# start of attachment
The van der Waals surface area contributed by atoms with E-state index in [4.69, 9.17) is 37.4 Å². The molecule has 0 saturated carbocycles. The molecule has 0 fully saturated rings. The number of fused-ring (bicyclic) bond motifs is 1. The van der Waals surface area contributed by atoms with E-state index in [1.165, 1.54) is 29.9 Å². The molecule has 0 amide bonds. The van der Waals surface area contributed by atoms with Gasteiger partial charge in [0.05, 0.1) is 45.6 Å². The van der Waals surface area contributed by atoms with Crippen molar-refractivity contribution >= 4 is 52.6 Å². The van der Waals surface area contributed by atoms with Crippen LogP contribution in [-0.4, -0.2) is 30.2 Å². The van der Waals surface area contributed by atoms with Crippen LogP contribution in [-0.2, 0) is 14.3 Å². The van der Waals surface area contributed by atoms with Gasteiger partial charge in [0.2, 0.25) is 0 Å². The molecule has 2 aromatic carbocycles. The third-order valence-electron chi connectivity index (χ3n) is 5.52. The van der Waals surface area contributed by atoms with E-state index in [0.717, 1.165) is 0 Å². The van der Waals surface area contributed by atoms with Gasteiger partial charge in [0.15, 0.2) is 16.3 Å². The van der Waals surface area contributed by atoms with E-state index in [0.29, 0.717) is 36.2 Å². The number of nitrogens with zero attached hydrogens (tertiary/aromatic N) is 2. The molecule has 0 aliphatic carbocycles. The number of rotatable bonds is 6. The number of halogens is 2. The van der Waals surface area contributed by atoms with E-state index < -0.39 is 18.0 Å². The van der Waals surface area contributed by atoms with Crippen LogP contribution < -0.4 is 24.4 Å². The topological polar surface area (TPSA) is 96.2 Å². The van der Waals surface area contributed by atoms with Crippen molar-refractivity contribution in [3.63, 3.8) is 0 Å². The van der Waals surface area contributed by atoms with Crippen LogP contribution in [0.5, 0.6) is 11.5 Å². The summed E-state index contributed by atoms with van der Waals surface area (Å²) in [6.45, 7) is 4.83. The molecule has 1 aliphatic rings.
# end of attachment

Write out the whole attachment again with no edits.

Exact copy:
The van der Waals surface area contributed by atoms with E-state index in [4.69, 9.17) is 37.4 Å². The molecule has 0 saturated carbocycles. The molecule has 0 fully saturated rings. The number of fused-ring (bicyclic) bond motifs is 1. The van der Waals surface area contributed by atoms with E-state index in [1.165, 1.54) is 29.9 Å². The molecule has 0 amide bonds. The van der Waals surface area contributed by atoms with Gasteiger partial charge in [0.05, 0.1) is 45.6 Å². The van der Waals surface area contributed by atoms with Crippen molar-refractivity contribution >= 4 is 52.6 Å². The van der Waals surface area contributed by atoms with Crippen LogP contribution in [-0.4, -0.2) is 30.2 Å². The van der Waals surface area contributed by atoms with Crippen LogP contribution in [-0.2, 0) is 14.3 Å². The van der Waals surface area contributed by atoms with Gasteiger partial charge in [0.2, 0.25) is 0 Å². The molecule has 2 aromatic carbocycles. The third-order valence-electron chi connectivity index (χ3n) is 5.52. The van der Waals surface area contributed by atoms with E-state index in [0.717, 1.165) is 0 Å². The van der Waals surface area contributed by atoms with Gasteiger partial charge in [0.15, 0.2) is 16.3 Å². The van der Waals surface area contributed by atoms with E-state index in [0.29, 0.717) is 36.2 Å². The number of nitrogens with zero attached hydrogens (tertiary/aromatic N) is 2. The molecule has 0 aliphatic carbocycles. The number of rotatable bonds is 6. The number of halogens is 2. The van der Waals surface area contributed by atoms with E-state index < -0.39 is 18.0 Å². The van der Waals surface area contributed by atoms with Crippen LogP contribution < -0.4 is 24.4 Å². The topological polar surface area (TPSA) is 96.2 Å². The van der Waals surface area contributed by atoms with Crippen molar-refractivity contribution in [3.63, 3.8) is 0 Å². The van der Waals surface area contributed by atoms with Crippen LogP contribution in [0.5, 0.6) is 11.5 Å². The summed E-state index contributed by atoms with van der Waals surface area (Å²) in [6.45, 7) is 4.83. The molecule has 1 aliphatic rings.